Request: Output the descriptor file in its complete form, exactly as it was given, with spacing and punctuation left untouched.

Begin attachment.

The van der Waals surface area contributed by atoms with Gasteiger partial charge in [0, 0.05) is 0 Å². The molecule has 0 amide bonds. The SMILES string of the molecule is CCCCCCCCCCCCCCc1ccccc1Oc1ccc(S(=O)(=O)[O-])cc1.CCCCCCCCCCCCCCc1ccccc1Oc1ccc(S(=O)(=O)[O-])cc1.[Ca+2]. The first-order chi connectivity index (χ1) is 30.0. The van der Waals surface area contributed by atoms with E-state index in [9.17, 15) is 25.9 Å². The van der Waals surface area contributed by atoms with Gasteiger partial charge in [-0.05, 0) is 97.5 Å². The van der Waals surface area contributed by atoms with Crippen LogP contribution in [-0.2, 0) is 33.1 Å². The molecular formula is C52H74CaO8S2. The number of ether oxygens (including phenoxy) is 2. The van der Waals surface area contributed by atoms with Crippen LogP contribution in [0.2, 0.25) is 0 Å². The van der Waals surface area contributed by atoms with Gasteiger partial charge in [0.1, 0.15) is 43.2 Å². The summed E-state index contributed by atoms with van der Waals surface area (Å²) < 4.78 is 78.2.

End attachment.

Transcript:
The van der Waals surface area contributed by atoms with Gasteiger partial charge in [0, 0.05) is 0 Å². The molecule has 0 amide bonds. The SMILES string of the molecule is CCCCCCCCCCCCCCc1ccccc1Oc1ccc(S(=O)(=O)[O-])cc1.CCCCCCCCCCCCCCc1ccccc1Oc1ccc(S(=O)(=O)[O-])cc1.[Ca+2]. The first-order chi connectivity index (χ1) is 30.0. The van der Waals surface area contributed by atoms with E-state index in [9.17, 15) is 25.9 Å². The van der Waals surface area contributed by atoms with Gasteiger partial charge in [-0.05, 0) is 97.5 Å². The van der Waals surface area contributed by atoms with Crippen LogP contribution in [-0.2, 0) is 33.1 Å². The molecular formula is C52H74CaO8S2. The number of ether oxygens (including phenoxy) is 2. The van der Waals surface area contributed by atoms with Crippen LogP contribution in [0.2, 0.25) is 0 Å². The van der Waals surface area contributed by atoms with Gasteiger partial charge in [0.1, 0.15) is 43.2 Å². The summed E-state index contributed by atoms with van der Waals surface area (Å²) < 4.78 is 78.2.